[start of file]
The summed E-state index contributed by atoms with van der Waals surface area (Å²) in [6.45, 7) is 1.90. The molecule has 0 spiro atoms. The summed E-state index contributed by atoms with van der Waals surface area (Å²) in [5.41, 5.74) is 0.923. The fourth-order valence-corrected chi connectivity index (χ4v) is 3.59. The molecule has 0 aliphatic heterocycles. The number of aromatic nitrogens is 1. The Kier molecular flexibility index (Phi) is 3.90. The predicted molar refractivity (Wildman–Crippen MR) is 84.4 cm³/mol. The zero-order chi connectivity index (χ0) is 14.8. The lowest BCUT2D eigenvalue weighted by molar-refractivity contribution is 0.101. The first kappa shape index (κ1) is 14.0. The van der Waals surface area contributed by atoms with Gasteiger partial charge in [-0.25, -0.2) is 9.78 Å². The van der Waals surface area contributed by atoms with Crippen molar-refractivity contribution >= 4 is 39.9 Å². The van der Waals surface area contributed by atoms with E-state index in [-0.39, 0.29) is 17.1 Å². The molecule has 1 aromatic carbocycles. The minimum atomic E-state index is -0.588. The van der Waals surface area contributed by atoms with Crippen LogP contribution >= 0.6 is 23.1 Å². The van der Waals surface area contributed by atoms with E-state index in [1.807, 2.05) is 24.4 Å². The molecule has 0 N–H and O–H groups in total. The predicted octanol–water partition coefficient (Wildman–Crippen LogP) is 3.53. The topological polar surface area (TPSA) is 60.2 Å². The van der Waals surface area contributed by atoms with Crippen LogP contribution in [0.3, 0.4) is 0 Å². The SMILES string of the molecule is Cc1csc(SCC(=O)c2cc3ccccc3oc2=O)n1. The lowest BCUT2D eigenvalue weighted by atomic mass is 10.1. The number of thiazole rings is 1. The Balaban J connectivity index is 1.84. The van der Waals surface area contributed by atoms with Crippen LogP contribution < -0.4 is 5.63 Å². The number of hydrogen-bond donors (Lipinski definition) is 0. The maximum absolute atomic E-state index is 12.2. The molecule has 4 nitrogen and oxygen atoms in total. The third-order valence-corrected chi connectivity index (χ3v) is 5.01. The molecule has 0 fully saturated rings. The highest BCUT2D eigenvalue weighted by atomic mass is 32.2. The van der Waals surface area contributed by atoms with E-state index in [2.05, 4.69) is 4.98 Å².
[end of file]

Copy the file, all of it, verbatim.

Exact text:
The summed E-state index contributed by atoms with van der Waals surface area (Å²) in [6.45, 7) is 1.90. The molecule has 0 spiro atoms. The summed E-state index contributed by atoms with van der Waals surface area (Å²) in [5.41, 5.74) is 0.923. The fourth-order valence-corrected chi connectivity index (χ4v) is 3.59. The molecule has 0 aliphatic heterocycles. The number of aromatic nitrogens is 1. The Kier molecular flexibility index (Phi) is 3.90. The predicted molar refractivity (Wildman–Crippen MR) is 84.4 cm³/mol. The zero-order chi connectivity index (χ0) is 14.8. The lowest BCUT2D eigenvalue weighted by molar-refractivity contribution is 0.101. The first kappa shape index (κ1) is 14.0. The van der Waals surface area contributed by atoms with Gasteiger partial charge in [-0.25, -0.2) is 9.78 Å². The van der Waals surface area contributed by atoms with Crippen molar-refractivity contribution >= 4 is 39.9 Å². The van der Waals surface area contributed by atoms with E-state index in [-0.39, 0.29) is 17.1 Å². The molecule has 1 aromatic carbocycles. The minimum atomic E-state index is -0.588. The van der Waals surface area contributed by atoms with Crippen LogP contribution >= 0.6 is 23.1 Å². The van der Waals surface area contributed by atoms with E-state index in [1.807, 2.05) is 24.4 Å². The molecule has 0 N–H and O–H groups in total. The predicted octanol–water partition coefficient (Wildman–Crippen LogP) is 3.53. The topological polar surface area (TPSA) is 60.2 Å². The van der Waals surface area contributed by atoms with Crippen LogP contribution in [0.3, 0.4) is 0 Å². The SMILES string of the molecule is Cc1csc(SCC(=O)c2cc3ccccc3oc2=O)n1. The lowest BCUT2D eigenvalue weighted by atomic mass is 10.1. The number of thiazole rings is 1. The Balaban J connectivity index is 1.84. The van der Waals surface area contributed by atoms with Crippen LogP contribution < -0.4 is 5.63 Å². The number of hydrogen-bond donors (Lipinski definition) is 0. The maximum absolute atomic E-state index is 12.2. The molecule has 4 nitrogen and oxygen atoms in total. The third-order valence-corrected chi connectivity index (χ3v) is 5.01. The molecule has 0 fully saturated rings. The highest BCUT2D eigenvalue weighted by atomic mass is 32.2. The van der Waals surface area contributed by atoms with E-state index in [2.05, 4.69) is 4.98 Å².